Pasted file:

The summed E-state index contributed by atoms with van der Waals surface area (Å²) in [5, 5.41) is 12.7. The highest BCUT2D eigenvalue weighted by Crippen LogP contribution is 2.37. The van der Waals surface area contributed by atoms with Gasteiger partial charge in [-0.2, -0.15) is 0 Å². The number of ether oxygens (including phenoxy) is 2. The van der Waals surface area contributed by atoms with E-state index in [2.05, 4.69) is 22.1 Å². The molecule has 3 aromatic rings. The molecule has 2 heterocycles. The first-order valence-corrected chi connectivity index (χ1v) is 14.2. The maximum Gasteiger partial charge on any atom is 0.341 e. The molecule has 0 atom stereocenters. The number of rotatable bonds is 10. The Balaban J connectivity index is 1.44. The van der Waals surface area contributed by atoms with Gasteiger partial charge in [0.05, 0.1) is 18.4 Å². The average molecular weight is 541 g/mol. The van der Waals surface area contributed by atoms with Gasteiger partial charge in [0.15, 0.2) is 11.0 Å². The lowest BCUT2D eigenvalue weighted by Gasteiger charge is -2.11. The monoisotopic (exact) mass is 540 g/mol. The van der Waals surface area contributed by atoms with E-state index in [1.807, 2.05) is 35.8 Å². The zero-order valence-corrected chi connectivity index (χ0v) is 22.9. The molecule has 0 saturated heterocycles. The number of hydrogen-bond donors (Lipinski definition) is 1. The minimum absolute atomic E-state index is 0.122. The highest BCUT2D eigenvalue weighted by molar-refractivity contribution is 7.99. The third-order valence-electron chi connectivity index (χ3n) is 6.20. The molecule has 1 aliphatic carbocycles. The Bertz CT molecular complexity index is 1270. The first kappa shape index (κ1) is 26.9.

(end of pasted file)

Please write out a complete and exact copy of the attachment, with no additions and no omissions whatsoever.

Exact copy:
The summed E-state index contributed by atoms with van der Waals surface area (Å²) in [5, 5.41) is 12.7. The highest BCUT2D eigenvalue weighted by Crippen LogP contribution is 2.37. The van der Waals surface area contributed by atoms with Gasteiger partial charge in [-0.2, -0.15) is 0 Å². The number of ether oxygens (including phenoxy) is 2. The van der Waals surface area contributed by atoms with E-state index in [2.05, 4.69) is 22.1 Å². The molecule has 3 aromatic rings. The molecule has 2 heterocycles. The first-order valence-corrected chi connectivity index (χ1v) is 14.2. The maximum Gasteiger partial charge on any atom is 0.341 e. The molecule has 0 atom stereocenters. The number of rotatable bonds is 10. The Balaban J connectivity index is 1.44. The van der Waals surface area contributed by atoms with Gasteiger partial charge in [0.05, 0.1) is 18.4 Å². The average molecular weight is 541 g/mol. The van der Waals surface area contributed by atoms with Gasteiger partial charge in [0.15, 0.2) is 11.0 Å². The lowest BCUT2D eigenvalue weighted by Gasteiger charge is -2.11. The monoisotopic (exact) mass is 540 g/mol. The van der Waals surface area contributed by atoms with E-state index in [1.807, 2.05) is 35.8 Å². The zero-order valence-corrected chi connectivity index (χ0v) is 22.9. The molecule has 0 saturated heterocycles. The number of hydrogen-bond donors (Lipinski definition) is 1. The minimum absolute atomic E-state index is 0.122. The highest BCUT2D eigenvalue weighted by molar-refractivity contribution is 7.99. The third-order valence-electron chi connectivity index (χ3n) is 6.20. The molecule has 1 aliphatic carbocycles. The Bertz CT molecular complexity index is 1270. The first kappa shape index (κ1) is 26.9.